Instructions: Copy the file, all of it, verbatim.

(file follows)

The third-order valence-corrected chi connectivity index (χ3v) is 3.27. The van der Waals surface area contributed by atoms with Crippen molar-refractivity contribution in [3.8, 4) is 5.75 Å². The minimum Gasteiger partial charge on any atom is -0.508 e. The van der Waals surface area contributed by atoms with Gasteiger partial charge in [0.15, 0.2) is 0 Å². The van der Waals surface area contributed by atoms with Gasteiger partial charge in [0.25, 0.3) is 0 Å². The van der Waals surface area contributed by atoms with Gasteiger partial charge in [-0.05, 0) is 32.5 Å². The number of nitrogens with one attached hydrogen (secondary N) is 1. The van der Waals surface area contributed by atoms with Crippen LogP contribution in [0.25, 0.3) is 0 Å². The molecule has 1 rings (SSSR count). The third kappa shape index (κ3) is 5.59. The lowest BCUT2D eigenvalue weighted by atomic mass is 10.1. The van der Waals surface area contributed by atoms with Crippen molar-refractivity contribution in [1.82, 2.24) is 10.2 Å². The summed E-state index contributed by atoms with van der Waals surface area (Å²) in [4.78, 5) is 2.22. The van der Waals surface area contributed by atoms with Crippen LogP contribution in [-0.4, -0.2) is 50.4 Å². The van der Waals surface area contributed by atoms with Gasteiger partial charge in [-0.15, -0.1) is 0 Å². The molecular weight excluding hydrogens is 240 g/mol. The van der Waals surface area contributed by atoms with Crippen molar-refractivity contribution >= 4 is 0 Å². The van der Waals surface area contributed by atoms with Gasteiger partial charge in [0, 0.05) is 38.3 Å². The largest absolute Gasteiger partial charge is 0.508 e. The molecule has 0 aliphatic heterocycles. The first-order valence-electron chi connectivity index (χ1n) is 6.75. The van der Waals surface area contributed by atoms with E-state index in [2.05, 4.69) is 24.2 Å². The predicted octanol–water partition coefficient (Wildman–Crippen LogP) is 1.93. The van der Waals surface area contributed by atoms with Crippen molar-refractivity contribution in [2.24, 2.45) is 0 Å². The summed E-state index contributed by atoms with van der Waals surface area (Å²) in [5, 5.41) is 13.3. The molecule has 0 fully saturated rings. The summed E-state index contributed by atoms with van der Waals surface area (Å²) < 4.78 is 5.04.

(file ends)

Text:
The third-order valence-corrected chi connectivity index (χ3v) is 3.27. The van der Waals surface area contributed by atoms with Crippen molar-refractivity contribution in [3.8, 4) is 5.75 Å². The minimum Gasteiger partial charge on any atom is -0.508 e. The van der Waals surface area contributed by atoms with Gasteiger partial charge in [0.15, 0.2) is 0 Å². The van der Waals surface area contributed by atoms with Gasteiger partial charge in [0.25, 0.3) is 0 Å². The van der Waals surface area contributed by atoms with Gasteiger partial charge in [-0.05, 0) is 32.5 Å². The number of nitrogens with one attached hydrogen (secondary N) is 1. The van der Waals surface area contributed by atoms with Crippen LogP contribution in [0.25, 0.3) is 0 Å². The molecule has 1 rings (SSSR count). The third kappa shape index (κ3) is 5.59. The lowest BCUT2D eigenvalue weighted by atomic mass is 10.1. The van der Waals surface area contributed by atoms with Crippen molar-refractivity contribution in [1.82, 2.24) is 10.2 Å². The summed E-state index contributed by atoms with van der Waals surface area (Å²) in [4.78, 5) is 2.22. The van der Waals surface area contributed by atoms with Crippen LogP contribution in [-0.4, -0.2) is 50.4 Å². The van der Waals surface area contributed by atoms with Gasteiger partial charge in [-0.15, -0.1) is 0 Å². The molecular weight excluding hydrogens is 240 g/mol. The van der Waals surface area contributed by atoms with Crippen molar-refractivity contribution >= 4 is 0 Å². The van der Waals surface area contributed by atoms with Gasteiger partial charge in [0, 0.05) is 38.3 Å². The largest absolute Gasteiger partial charge is 0.508 e. The molecule has 0 aliphatic heterocycles. The first-order valence-electron chi connectivity index (χ1n) is 6.75. The van der Waals surface area contributed by atoms with E-state index in [2.05, 4.69) is 24.2 Å². The predicted octanol–water partition coefficient (Wildman–Crippen LogP) is 1.93. The van der Waals surface area contributed by atoms with Crippen molar-refractivity contribution in [2.24, 2.45) is 0 Å². The summed E-state index contributed by atoms with van der Waals surface area (Å²) in [5, 5.41) is 13.3. The molecule has 0 fully saturated rings. The summed E-state index contributed by atoms with van der Waals surface area (Å²) < 4.78 is 5.04.